Clarissa Johal: #Paranormal Wednesday-Imaginary Friends

Wednesday, July 16, 2014

#Paranormal Wednesday-Imaginary Friends

Photo courtesy of jdurham via morgueFile
Did you ever have an imaginary friend when you were a kid? I did. I had one when I was about four-years-old. He was kind of faceless (well, it was blurry when I would try and look. Eventually I just gave up trying) and was always in my peripheral. I was an only child and he would indulge me by playing tag or hide-and-go-seek. Sometimes, we'd play board games. My mom would come into my room and I'd be chatting away and accusing him of cheating (which he did). She would frown and give me a stern talking to about real vs. imaginary.
In retrospect, I think it used to freak her out.

I know some kids blame their imaginary friends for doing things they'd otherwise get in trouble for. I never did that. I think he kept me out of trouble, truth be told. Kind of like a little voice in your head that says things like, "Do you really think that's a good idea?" or "Really? *sigh*"  Yeah, I was one of those kids.

As imaginary friends go, he eventually stopped showing up. I'm not sure I ever forgave him for that. I had a rough childhood and could have used a friend. Such is life.

There are two theories about imaginary friends. One is scientific and pretty cut-and-dry, the other is a little more complex and open for debate.

Theory One: Psychological
A phenomenon-where a friendship or other interpersonal relationship takes place in the imagination rather than external physical reality. 
This is the standard explanation offered by child psychologists. Most young children socially interact with dolls, stuffed animals and toys. But according to one study, only about 37% of children have imaginary friends. When questioned, the number drops even further--only 2% of these children insist they are real.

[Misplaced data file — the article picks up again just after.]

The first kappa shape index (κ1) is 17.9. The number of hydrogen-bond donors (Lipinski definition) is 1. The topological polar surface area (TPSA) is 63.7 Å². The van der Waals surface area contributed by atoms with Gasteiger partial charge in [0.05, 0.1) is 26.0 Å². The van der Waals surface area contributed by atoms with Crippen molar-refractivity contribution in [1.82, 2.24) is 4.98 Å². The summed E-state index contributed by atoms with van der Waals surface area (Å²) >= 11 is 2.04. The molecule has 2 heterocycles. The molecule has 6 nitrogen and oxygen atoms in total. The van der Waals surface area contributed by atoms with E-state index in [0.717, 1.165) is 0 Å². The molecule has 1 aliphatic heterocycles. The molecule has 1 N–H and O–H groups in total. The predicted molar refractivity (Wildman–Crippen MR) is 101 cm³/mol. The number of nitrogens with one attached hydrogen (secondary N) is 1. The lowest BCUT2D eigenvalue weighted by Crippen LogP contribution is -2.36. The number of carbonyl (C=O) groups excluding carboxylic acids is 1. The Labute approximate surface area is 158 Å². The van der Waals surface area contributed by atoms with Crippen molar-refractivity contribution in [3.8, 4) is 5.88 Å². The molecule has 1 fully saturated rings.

Theory Two: Paranormal
Children are much more open to seeing ghosts and other entities. Once they hit adolescence, it is no longer widely accepted by society and the phenomena either disappears or is kept secret. 
There are numerous claims that support this as well. Jason Hawes, co-founder of The Atlantic Paranormal Society (TAPS) states, “Many times, when I am contacted by someone having a paranormal situation, I am informed that their child or children are playing with invisible friends and that they talk to things that are not there." Hawes explains that the child could be psychic, and may possibly be “sensitive,” but a better explanation is simply that children have open minds. “They have not been conditioned by society yet as to what is real and what is not,” he wrote. “Over the years they will be told, ‘Stop playing with your pretend friend Bobby,’ and this helps close them off to what they experience. We have done some investigations into this, and the conclusions are outstanding.”

While I understand Theory One and in most cases support it, Theory Two gives me pause for thought. I was convinced that my imaginary friend was real. It was only through constant reprimanding that I eventually learned to keep my experience quiet and convinced myself that my imaginary friend was...imaginary.
Is conditioning children to deny their experiences a parental obligation? I find that kind of sad, really. I always indulged my children when it came to their imaginary worlds and friends. It's what leaves us open to life--in all it's complexities and unexplained madness.

How about you? Are there any stories you would like to share?

1 comment:

Heather Holden said...

Never had an imaginary friend, although I remember wishing I did as a kid, haha. That second theory about imaginary friends is fascinating!